But you look at Greyhawk, and the map is full of nations. And they don't get along. Once upon a time, most of the map was ruled by the Great Kingdom, but it's been falling apart for centuries now, and it's corrupt and much smaller. The new nations are struggling along, making alliances and engaging in petty wars - but there are darker threats, such as the Land of Iuz, the evil cambion ruler of a land of orcs and mercenaries, all ready for conquest.

Iuz had been gone for a century - trapped by the Mad Archmage beneath Castle Zagyg - but he then returned after being freed by a foolish adventurer, and now he hungers for conquest once more. Of course, his land is no longer united - one faction, the Horned Society declared independence and now holds his eastern capital. He has to get it back! But once he does so, he'll be ready to take on the southern lands once more.

The lands immediately to the south are Veluna and Furyondy. Veluna is a theocracy, Furyondy is a kingdom. They are kingdoms of good and wise rulers. However, a few years before the present in the original boxed set, there was an uprising of worshippers of Elemental Evil. Both sides raised armies, and they clashed at the Battle of Emridy Meadows. The armies of good were victorious, and the Marshall of Furyondy - Prince Thrommel - was the victorious leader. His hand was pledged to the daughter of the ruler of Veluna, and by such would the two nations be united. They might even be able to take out Iuz!

But such didn't happen. One night, the Prince vanished, and the plans for unity were dashed. No war started between Veluna and Furyondy (though it'd be in keeping with the setting), but the Prince is still missing as of 576 CY. In fact, he was taken captive by followers of Elemental Evil, and imprisoned beneath the ruins of the temple - players can find him there. In Monte Cook's follow-up (591 CY), he's been turned into a vampire, as he wasn't rescued. (In my campaign, in 630 CY, his artifact sword, Fragarach, was recovered and returned to the new young and foolish king of Furyondy. He declared war on Iuz, seeing it as a sign. The war did not go well!)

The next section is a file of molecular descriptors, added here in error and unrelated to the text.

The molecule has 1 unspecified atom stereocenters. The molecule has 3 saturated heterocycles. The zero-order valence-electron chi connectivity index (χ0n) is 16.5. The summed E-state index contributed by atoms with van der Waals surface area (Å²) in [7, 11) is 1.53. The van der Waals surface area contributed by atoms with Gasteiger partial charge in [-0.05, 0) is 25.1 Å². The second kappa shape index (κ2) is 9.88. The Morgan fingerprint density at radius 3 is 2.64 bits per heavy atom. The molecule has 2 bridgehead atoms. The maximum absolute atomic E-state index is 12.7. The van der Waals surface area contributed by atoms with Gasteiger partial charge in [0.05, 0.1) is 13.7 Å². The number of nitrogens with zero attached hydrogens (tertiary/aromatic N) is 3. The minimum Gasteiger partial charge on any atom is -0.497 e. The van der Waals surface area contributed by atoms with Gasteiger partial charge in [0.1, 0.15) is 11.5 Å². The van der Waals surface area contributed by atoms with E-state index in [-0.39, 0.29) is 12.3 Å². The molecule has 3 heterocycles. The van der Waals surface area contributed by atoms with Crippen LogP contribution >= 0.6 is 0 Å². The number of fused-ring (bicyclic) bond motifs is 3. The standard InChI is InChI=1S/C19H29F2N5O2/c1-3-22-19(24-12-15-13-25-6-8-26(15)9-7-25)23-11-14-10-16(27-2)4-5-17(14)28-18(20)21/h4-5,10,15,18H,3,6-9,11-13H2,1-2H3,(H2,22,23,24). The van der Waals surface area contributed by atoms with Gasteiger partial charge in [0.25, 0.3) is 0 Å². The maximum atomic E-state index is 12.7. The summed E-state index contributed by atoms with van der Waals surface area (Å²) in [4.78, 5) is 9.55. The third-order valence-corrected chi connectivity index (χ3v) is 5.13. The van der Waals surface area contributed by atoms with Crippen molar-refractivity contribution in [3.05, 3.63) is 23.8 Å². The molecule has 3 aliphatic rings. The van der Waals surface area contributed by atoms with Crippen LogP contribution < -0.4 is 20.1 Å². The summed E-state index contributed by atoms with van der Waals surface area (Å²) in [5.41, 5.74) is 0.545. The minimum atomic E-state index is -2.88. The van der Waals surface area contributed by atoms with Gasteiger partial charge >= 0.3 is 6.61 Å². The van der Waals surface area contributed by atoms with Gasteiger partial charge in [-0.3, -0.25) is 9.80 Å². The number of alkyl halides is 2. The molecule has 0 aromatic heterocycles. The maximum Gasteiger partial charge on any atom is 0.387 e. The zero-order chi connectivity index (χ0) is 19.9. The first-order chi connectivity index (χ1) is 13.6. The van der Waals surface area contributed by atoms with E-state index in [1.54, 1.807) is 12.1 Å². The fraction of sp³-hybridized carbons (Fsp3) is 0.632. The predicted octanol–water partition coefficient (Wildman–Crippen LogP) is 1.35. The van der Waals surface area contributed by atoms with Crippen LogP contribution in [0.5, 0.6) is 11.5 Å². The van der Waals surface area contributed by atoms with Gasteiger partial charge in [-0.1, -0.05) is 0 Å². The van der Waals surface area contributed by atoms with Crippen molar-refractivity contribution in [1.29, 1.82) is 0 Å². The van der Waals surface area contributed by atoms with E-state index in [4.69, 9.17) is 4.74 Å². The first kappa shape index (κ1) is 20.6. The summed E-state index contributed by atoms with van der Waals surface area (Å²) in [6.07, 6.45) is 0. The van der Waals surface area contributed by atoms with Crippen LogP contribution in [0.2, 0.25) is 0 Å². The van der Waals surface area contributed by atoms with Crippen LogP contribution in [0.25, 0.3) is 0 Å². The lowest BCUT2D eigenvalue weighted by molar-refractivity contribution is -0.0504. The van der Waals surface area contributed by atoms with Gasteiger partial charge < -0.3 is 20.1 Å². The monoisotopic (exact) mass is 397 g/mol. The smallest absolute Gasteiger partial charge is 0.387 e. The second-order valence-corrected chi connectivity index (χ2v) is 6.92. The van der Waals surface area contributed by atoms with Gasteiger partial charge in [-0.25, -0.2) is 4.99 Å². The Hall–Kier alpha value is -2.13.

The nations of Greyhawk are distinct. You can imbue them with personalities. It comes from the wargaming background of Gygax, and though I don't engage in resolving wars through miniature wargames, they have taken place. (The disappearance of the High Priestess of Xan Yae on a visit to Veluna caused a war between her homeland of Ket and Veluna which the players had to stop. Well, by winning it for Veluna).

There are the ruins of ancient kingdoms. There are the effects of the migrations after the Twin Cataclysms when two empires destroyed each other. There are the rise of the Younger Kingdoms, and their fall and rise again. There is wilderness, there is evil, there is good. And some of the most famous dungeons in D&D history.

Cheers,
Merric
Yes, people keep talking about "generic fantasy", but - for me - what is interesting in a setting is not whether it has blue dwarves and flying purple elves, but the specifics of it, such as the nations, the cities, the factions, etc. etc. And I find the specifics of Greyhawk very interesting indeed. Just reading the original material, I get every time plenty of ideas about intrigues and conflicts in which the players characters could get involved for good or for ill.
 


Ringtail

World Traveller (She/Her)
Y'all are doing a great job selling Greyhawk to somebody who's never used it (me.)
Just reading the original material, I get every time plenty of ideas about intrigues and conflicts in which the players characters could get involved for good or for ill.
That's what makes a good setting to me IMO. I've read some where adventure seems to jump off the page and brainstorming as a GM is easy and others full of fascinating fluff but I still feel like I'm doing all the adventure work myself.
 

Reynard

Legend
Supporter
Out of curiosity, was the GH boxed set really that different than the original FR one? I never owned GH, but I reacall FR coming out pretty bare bones, too, with just some maps and a couple thin pamphlets in the box.